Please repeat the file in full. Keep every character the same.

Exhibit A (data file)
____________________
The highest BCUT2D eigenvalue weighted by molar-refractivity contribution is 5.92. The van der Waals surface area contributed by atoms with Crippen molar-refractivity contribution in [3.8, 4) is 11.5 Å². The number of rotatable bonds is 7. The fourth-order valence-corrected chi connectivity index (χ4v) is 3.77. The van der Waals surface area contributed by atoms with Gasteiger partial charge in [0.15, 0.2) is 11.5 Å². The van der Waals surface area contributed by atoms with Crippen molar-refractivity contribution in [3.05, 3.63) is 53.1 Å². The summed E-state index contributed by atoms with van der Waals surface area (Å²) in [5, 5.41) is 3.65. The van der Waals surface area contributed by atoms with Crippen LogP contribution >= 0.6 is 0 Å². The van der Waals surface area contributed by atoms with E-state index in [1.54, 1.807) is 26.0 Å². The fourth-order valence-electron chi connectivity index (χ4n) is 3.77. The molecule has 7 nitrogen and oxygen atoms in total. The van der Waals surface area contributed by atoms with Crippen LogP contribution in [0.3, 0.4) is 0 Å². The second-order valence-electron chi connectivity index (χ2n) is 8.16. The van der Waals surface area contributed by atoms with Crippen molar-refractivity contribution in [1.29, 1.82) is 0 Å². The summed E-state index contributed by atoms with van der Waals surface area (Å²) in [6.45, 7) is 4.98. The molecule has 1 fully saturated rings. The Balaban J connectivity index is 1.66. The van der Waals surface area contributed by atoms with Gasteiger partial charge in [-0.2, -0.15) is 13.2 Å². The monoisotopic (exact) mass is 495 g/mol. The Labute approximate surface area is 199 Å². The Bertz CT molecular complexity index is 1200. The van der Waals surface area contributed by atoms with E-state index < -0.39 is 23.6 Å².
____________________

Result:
The highest BCUT2D eigenvalue weighted by molar-refractivity contribution is 5.92. The van der Waals surface area contributed by atoms with Crippen molar-refractivity contribution in [3.8, 4) is 11.5 Å². The number of rotatable bonds is 7. The fourth-order valence-corrected chi connectivity index (χ4v) is 3.77. The van der Waals surface area contributed by atoms with Gasteiger partial charge in [0.15, 0.2) is 11.5 Å². The van der Waals surface area contributed by atoms with Crippen molar-refractivity contribution in [3.05, 3.63) is 53.1 Å². The summed E-state index contributed by atoms with van der Waals surface area (Å²) in [5, 5.41) is 3.65. The van der Waals surface area contributed by atoms with Crippen LogP contribution >= 0.6 is 0 Å². The van der Waals surface area contributed by atoms with E-state index in [1.54, 1.807) is 26.0 Å². The fourth-order valence-electron chi connectivity index (χ4n) is 3.77. The molecule has 7 nitrogen and oxygen atoms in total. The van der Waals surface area contributed by atoms with Crippen LogP contribution in [0.3, 0.4) is 0 Å². The second-order valence-electron chi connectivity index (χ2n) is 8.16. The van der Waals surface area contributed by atoms with Crippen molar-refractivity contribution in [1.29, 1.82) is 0 Å². The summed E-state index contributed by atoms with van der Waals surface area (Å²) in [6.45, 7) is 4.98. The molecule has 1 fully saturated rings. The Balaban J connectivity index is 1.66. The van der Waals surface area contributed by atoms with Gasteiger partial charge in [-0.2, -0.15) is 13.2 Å². The monoisotopic (exact) mass is 495 g/mol. The Labute approximate surface area is 199 Å². The Bertz CT molecular complexity index is 1200. The van der Waals surface area contributed by atoms with E-state index < -0.39 is 23.6 Å².